Seventy percent, though, is the most conservative estimate. Scaled-up versions of South Korea, Australia, and Singapore would have experienced 1,758, 1,324, and 1,358 deaths, respectively, in the four months after 15 cases were confirmed in each country. Had we handled the coronavirus as effectively as any of these three countries, roughly 99% of the 117,858 U.S. Covid-19 deaths might have been averted.

Country Population (millions) Date of 15th confirmed case Stringency Index two weeks after 15th case Number of deaths, four months after 15th case Deaths scaled up to U.S. population equivalent
Singapore 5.85 2/1 32 24 1,358
Australia 25.5 2/6 23 102 1,324
South Korea 51.2 2/2 38 272 1,758
Germany 83.7 2/12 25 8,863 35,049
United States 331 2/14 5.7 117,858 117,858

Sources: Worldometers, Statista, Oxford Covid-19 Government Response Tracker (accessed 5/20/20).

Our conclusions are strengthened by their consistency with the results from different methodologies. Two notable epidemiological projections, based on theoretical models of transmission and “idealized hypothetical assumptions,” have estimated that between 80% and 90% of American deaths could have been averted had lockdowns and social distancing begun two weeks earlier.

For a more granular perspective, we compared the American response to the actions taken by South Korea. By the time South Korea experienced its 15th confirmed case on Feb. 2, it had spearheaded a massive public information campaign, mobilized private sector players to produce testing kits, and expedited regulatory approval for these newly developed tests. Within a week, tests were widely available. Within three weeks, schools and public spaces were closed, large gatherings had been banned, and 26,000 people had been tested.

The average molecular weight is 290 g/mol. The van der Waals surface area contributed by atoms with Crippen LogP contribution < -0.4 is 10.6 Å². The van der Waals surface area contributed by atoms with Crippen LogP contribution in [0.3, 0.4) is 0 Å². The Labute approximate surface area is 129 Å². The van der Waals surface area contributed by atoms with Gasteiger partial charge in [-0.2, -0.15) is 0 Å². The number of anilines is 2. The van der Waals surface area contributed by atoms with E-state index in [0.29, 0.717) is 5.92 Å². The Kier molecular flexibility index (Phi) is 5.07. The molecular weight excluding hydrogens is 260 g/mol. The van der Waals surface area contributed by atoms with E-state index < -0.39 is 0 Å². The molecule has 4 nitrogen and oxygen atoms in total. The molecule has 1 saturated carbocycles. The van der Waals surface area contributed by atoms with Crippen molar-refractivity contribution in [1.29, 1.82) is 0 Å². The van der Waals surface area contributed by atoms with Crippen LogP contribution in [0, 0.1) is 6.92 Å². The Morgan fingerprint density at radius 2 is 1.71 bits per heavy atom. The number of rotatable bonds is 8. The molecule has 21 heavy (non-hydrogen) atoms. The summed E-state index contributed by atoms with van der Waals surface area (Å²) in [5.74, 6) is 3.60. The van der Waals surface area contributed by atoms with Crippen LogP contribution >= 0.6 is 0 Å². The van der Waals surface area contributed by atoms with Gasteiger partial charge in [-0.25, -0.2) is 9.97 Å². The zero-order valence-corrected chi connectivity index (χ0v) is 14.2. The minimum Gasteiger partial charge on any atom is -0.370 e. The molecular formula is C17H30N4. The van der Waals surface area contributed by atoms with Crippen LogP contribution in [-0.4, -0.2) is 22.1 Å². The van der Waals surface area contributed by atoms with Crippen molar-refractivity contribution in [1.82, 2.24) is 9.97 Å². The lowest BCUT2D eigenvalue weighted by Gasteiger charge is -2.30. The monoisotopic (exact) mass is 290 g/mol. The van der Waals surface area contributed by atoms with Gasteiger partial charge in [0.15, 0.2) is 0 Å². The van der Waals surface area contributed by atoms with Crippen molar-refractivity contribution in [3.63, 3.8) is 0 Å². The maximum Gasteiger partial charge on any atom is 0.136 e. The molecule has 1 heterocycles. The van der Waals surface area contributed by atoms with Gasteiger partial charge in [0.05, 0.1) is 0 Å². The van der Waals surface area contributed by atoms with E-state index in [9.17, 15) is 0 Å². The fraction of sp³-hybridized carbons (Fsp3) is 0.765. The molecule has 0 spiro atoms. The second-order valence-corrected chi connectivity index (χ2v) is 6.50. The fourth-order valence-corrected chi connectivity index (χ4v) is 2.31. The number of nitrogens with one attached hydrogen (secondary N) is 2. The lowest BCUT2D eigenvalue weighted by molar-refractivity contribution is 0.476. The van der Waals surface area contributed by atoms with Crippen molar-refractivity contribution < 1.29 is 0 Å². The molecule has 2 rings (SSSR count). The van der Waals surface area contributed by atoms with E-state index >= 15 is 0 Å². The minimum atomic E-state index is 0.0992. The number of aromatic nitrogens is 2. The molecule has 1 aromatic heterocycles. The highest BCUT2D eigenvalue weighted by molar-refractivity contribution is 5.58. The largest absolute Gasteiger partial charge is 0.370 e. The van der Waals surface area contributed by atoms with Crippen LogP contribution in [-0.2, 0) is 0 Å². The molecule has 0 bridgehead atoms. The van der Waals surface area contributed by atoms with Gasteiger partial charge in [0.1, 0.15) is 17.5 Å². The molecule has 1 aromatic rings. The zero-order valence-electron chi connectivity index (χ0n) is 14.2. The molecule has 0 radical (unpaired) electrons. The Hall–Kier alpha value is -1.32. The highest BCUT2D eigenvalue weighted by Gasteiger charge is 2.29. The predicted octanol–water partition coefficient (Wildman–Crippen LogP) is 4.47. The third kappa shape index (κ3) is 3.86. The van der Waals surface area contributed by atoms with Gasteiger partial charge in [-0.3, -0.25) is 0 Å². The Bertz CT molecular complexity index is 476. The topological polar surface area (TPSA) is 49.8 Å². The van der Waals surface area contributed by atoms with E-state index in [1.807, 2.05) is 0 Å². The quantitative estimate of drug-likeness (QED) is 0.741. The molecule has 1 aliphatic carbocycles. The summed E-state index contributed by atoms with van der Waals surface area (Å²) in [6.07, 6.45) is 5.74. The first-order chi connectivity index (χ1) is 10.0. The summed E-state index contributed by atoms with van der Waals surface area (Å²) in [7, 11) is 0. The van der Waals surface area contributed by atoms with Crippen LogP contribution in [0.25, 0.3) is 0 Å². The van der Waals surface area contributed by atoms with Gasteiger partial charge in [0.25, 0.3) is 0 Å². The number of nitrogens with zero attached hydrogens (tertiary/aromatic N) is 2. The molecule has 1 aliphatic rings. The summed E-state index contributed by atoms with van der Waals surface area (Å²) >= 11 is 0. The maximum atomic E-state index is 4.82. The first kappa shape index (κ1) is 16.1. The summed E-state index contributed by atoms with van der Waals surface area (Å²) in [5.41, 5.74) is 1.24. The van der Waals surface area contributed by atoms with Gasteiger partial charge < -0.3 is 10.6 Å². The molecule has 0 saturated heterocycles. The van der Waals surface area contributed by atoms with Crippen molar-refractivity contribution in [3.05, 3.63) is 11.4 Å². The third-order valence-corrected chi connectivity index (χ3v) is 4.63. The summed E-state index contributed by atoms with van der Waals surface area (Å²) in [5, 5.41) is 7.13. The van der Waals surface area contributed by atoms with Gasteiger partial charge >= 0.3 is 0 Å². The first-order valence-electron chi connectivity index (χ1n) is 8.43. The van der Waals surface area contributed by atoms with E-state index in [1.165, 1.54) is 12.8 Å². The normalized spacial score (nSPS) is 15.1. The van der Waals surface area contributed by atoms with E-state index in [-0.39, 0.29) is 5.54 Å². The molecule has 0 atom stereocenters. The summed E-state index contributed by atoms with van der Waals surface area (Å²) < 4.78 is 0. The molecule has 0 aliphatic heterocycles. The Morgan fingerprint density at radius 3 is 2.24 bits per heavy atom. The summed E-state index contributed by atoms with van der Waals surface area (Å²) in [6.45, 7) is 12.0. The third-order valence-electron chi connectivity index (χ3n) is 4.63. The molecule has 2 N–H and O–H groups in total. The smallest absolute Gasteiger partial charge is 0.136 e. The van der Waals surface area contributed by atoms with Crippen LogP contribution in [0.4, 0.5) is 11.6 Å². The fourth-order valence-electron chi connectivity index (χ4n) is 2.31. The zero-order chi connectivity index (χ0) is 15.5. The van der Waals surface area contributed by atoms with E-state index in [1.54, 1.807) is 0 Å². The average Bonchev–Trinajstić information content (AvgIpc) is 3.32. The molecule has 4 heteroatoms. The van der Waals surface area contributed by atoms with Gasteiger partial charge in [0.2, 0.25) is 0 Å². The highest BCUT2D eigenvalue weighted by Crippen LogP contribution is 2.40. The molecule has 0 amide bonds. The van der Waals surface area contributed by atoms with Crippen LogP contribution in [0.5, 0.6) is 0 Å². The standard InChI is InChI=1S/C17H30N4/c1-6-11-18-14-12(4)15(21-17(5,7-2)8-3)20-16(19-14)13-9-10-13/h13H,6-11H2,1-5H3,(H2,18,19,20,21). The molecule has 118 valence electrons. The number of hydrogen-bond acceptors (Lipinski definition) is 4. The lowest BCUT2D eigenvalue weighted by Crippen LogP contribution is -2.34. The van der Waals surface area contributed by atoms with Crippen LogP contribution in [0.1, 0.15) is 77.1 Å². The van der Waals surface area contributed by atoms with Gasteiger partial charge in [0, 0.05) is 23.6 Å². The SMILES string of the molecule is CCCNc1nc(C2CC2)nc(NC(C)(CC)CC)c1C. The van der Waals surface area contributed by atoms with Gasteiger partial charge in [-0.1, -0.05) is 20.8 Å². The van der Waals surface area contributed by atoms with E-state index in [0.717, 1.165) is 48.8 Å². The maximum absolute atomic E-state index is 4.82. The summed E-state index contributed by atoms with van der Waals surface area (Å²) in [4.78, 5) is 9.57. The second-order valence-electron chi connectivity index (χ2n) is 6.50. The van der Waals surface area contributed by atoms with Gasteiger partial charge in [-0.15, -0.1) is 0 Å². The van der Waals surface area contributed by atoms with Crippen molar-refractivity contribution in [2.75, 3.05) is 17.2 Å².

In contrast, President Trump consistently ignored confidential and public early warnings from experts and intelligence agencies prior to the 15th confirmed U.S. case on Feb. 14, then acted far more slowly and inconsistently than South Korea. The White House banned flights from China on Feb. 2 but later permitted more than 40,000 travelers from China to enter the U.S. From February through April, President Trump made dismissive and contradictory statements to which government agencies and the public paid close attention.

Often taking cues from the president’s words, state by state measures were rolled out piecemeal. Florida and Georgia, for example, waited until April 3 to issue stay-at-home orders while South Carolina held off until April 7.

Another crucial failure involved testing. Three weeks after the 15th Covid-19 case had been confirmed in the U.S., only about 10,000 tests had been administered. By an equivalent point in its epidemic, South Korea had administered approximately 17 times more tests per capita than the U.S. had done. This testing fiasco crippled vital early contact tracing efforts when hot spots could have been contained.